Boruchow comes to the Bean Cafe a lot, he says, because he works nearby, at Tattooed Mom. Joe has a tattoo (we saw it peeking out of the cuff of his shirt–and we noticed another one peeking up from the back of his collar) and when he said where he worked, we assumed Tattoed Mom was a tattoo parlor and that he was a tattoo artist. He laughed and said everyone thought that but, no, Tattood Mom is a bar, and he’s a bartender there.
artblog: Do you do your cut paper at Bean Café?
Joe: I do the cut paper at the studio. It’s the only place I’m comfortable. I can’t work outside my studio. I do thumbnails on the road.
In his his studio work covers the walls hanging in grids. He’s got a bookshelf full of books, including his favorite graphic novels. We ask about his process.
artblog: How do you make these? Do you just sit down and begin to cut?
Joe: I start with drawing. Then, when I’m done cutting, I put white paper behind them and I spray them to cover the pencil marks. That’s how I get the negatives [on the white paper]. I keep them [the negatives]. They’re easier to handle as a back-up reference to the work.
artblog: Where do you save the cutouts? They are so delicate.
Joe: I keep them in flashers. [He shows folders made of paired sheets of foam core, between which he stores the work.]
artblog: What came before cut paper. Did you draw or paint?
Joe: I was doing spray-paint stencils. They were political. I had to make them. I’m hoping I won’t have to be making them now (that Barack Obama has won). He made stenciled posters for the Nite Lights, too.
Then he shows us his first graphic novel, a children’s story, “The Unexpected Guest,” about Little Gray Hat catching the bat.
Joe: I completed the bulk of a graphic novel, too. It has 100 cutouts. I would love to have them in an art show.
We hadn’t seen his show at the Bean so he drove us up there in his minivan–a vehicle he loves. The car has a mean streak–makes an unearthly loud noise that scared the you know out of us when the doors locked. We think Joe should make a song about the car.
artblog: How long does it take you to make a piece?
Joe: The cutting is 8 or 9 days, 4 to 6 hours/day, plus the study and the drawing. I always make a thumbnail. Just to get to the cutting takes hours. Most of my time is spent doing this.
The very beginning is the worst part, looking at the paper on the wall.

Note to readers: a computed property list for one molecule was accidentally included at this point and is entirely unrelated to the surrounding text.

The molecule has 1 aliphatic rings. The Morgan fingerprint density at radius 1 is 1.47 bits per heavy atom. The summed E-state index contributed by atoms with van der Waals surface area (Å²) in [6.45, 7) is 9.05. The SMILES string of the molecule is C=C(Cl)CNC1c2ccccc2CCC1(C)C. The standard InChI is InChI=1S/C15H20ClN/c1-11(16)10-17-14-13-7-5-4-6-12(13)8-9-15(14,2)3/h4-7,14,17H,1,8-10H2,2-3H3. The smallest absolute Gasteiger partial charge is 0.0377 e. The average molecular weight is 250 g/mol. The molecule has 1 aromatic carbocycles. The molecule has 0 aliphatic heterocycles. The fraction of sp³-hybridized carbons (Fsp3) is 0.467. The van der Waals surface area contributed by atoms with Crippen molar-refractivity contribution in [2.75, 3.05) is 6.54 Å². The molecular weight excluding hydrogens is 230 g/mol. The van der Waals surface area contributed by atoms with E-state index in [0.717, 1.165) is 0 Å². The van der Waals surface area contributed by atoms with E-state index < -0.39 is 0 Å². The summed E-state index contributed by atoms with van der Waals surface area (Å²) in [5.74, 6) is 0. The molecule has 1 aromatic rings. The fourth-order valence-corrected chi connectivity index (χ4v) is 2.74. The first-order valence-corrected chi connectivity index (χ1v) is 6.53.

I used to work from the center out. I like to look at pieces in the mirror. Randall Sellers taught me that – he was in the Bean with a mirror out, looking at his work. I take pictures (of the work). When you look at something small you can see things. I now do the parts that are the least fragile, first. I sit with the cutting board on my lap.
We ask about a complicated cut paper piece he calls Abundance. He was working on pieces for a show, Vanitas, at Wexler Gallery. At about the same time, he was blown away by the Turner show at the National Gallery in Washington D.C. A series of Turners called The Deluge were a turning point that led Boruchow to do a series of watery pieces for Vanitas. Some flood pieces are in his show at the Bean. We mention Kara Walker‘s exhibit, After the Deluge, about Katrina, that was at the Met.
Joe: The Vanitas show (at Wexler) was not (about) Katrina. I was bummed that Kara Walker did it and I kept waiting for someone to ask. But it was meant to be personal.
artblog: What’s next?
Joe: The book [graphic novel]; I need to redo about 20 of the pages. My style has changed over time–simplified. And the characters became more realized. It took two and a half years to do and there are major inconsistencies…
artblog, undisturbed by the inconsistencies, thought it looked great.
Art collection and influences
In his studio and other rooms he shows us pieces he’s collected and some graphic novels by Lynd Ward, Peter Kuper, and Frans Masereel. Kuper is the only contemporary in the three.
He also shows us the Keith Haring his father gave him–it’s not a print, but an original paint pen drawing signed “To Joe.” He met Herring once when he was with his father in New York looking at art.
Joe: That piece informs everything I do. My dad bought it for me.